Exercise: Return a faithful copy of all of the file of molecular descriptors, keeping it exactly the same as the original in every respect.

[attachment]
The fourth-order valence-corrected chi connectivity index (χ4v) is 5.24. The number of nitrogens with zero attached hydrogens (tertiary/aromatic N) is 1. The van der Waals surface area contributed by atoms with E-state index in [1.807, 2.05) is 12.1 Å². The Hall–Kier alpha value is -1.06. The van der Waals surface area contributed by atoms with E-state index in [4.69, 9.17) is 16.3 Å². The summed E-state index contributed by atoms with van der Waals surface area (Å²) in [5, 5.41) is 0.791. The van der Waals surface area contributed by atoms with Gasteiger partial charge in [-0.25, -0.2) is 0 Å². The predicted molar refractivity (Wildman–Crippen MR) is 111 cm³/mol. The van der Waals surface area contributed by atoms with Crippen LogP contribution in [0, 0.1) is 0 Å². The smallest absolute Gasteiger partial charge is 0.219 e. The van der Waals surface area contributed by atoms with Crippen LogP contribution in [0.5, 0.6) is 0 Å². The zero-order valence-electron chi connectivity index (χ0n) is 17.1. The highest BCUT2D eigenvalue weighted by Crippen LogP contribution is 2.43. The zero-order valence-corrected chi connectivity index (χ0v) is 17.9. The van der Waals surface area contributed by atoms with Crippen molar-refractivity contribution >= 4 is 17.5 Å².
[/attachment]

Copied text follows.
The fourth-order valence-corrected chi connectivity index (χ4v) is 5.24. The number of nitrogens with zero attached hydrogens (tertiary/aromatic N) is 1. The van der Waals surface area contributed by atoms with E-state index in [1.807, 2.05) is 12.1 Å². The Hall–Kier alpha value is -1.06. The van der Waals surface area contributed by atoms with E-state index in [4.69, 9.17) is 16.3 Å². The summed E-state index contributed by atoms with van der Waals surface area (Å²) in [5, 5.41) is 0.791. The van der Waals surface area contributed by atoms with Gasteiger partial charge in [-0.25, -0.2) is 0 Å². The predicted molar refractivity (Wildman–Crippen MR) is 111 cm³/mol. The van der Waals surface area contributed by atoms with Crippen LogP contribution in [0, 0.1) is 0 Å². The smallest absolute Gasteiger partial charge is 0.219 e. The van der Waals surface area contributed by atoms with Crippen LogP contribution in [0.5, 0.6) is 0 Å². The zero-order valence-electron chi connectivity index (χ0n) is 17.1. The highest BCUT2D eigenvalue weighted by Crippen LogP contribution is 2.43. The zero-order valence-corrected chi connectivity index (χ0v) is 17.9. The van der Waals surface area contributed by atoms with Crippen molar-refractivity contribution >= 4 is 17.5 Å².